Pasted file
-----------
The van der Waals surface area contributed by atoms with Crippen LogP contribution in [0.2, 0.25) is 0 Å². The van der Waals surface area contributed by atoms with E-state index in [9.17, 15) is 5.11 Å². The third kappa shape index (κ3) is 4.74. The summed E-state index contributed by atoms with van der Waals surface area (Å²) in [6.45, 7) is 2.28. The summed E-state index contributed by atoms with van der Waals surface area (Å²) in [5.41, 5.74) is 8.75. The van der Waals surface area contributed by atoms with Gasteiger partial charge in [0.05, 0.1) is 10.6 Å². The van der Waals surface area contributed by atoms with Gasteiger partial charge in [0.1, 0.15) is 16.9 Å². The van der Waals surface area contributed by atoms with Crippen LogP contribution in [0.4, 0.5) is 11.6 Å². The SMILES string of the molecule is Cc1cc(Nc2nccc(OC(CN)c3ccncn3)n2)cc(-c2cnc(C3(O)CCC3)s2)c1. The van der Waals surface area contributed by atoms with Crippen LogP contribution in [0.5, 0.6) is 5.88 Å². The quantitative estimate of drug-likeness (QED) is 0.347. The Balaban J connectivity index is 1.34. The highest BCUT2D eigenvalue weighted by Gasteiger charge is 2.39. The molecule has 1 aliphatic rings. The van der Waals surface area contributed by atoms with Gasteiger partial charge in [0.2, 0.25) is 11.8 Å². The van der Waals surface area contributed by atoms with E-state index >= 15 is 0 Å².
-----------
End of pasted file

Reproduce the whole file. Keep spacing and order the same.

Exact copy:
The van der Waals surface area contributed by atoms with Crippen LogP contribution in [0.2, 0.25) is 0 Å². The van der Waals surface area contributed by atoms with E-state index in [9.17, 15) is 5.11 Å². The third kappa shape index (κ3) is 4.74. The summed E-state index contributed by atoms with van der Waals surface area (Å²) in [6.45, 7) is 2.28. The summed E-state index contributed by atoms with van der Waals surface area (Å²) in [5.41, 5.74) is 8.75. The van der Waals surface area contributed by atoms with Gasteiger partial charge in [0.05, 0.1) is 10.6 Å². The van der Waals surface area contributed by atoms with Gasteiger partial charge in [0.1, 0.15) is 16.9 Å². The van der Waals surface area contributed by atoms with Crippen LogP contribution in [0.4, 0.5) is 11.6 Å². The SMILES string of the molecule is Cc1cc(Nc2nccc(OC(CN)c3ccncn3)n2)cc(-c2cnc(C3(O)CCC3)s2)c1. The van der Waals surface area contributed by atoms with Crippen LogP contribution in [0.5, 0.6) is 5.88 Å². The quantitative estimate of drug-likeness (QED) is 0.347. The Balaban J connectivity index is 1.34. The highest BCUT2D eigenvalue weighted by Gasteiger charge is 2.39. The molecule has 1 aliphatic rings. The van der Waals surface area contributed by atoms with Gasteiger partial charge in [0.2, 0.25) is 11.8 Å². The van der Waals surface area contributed by atoms with E-state index >= 15 is 0 Å².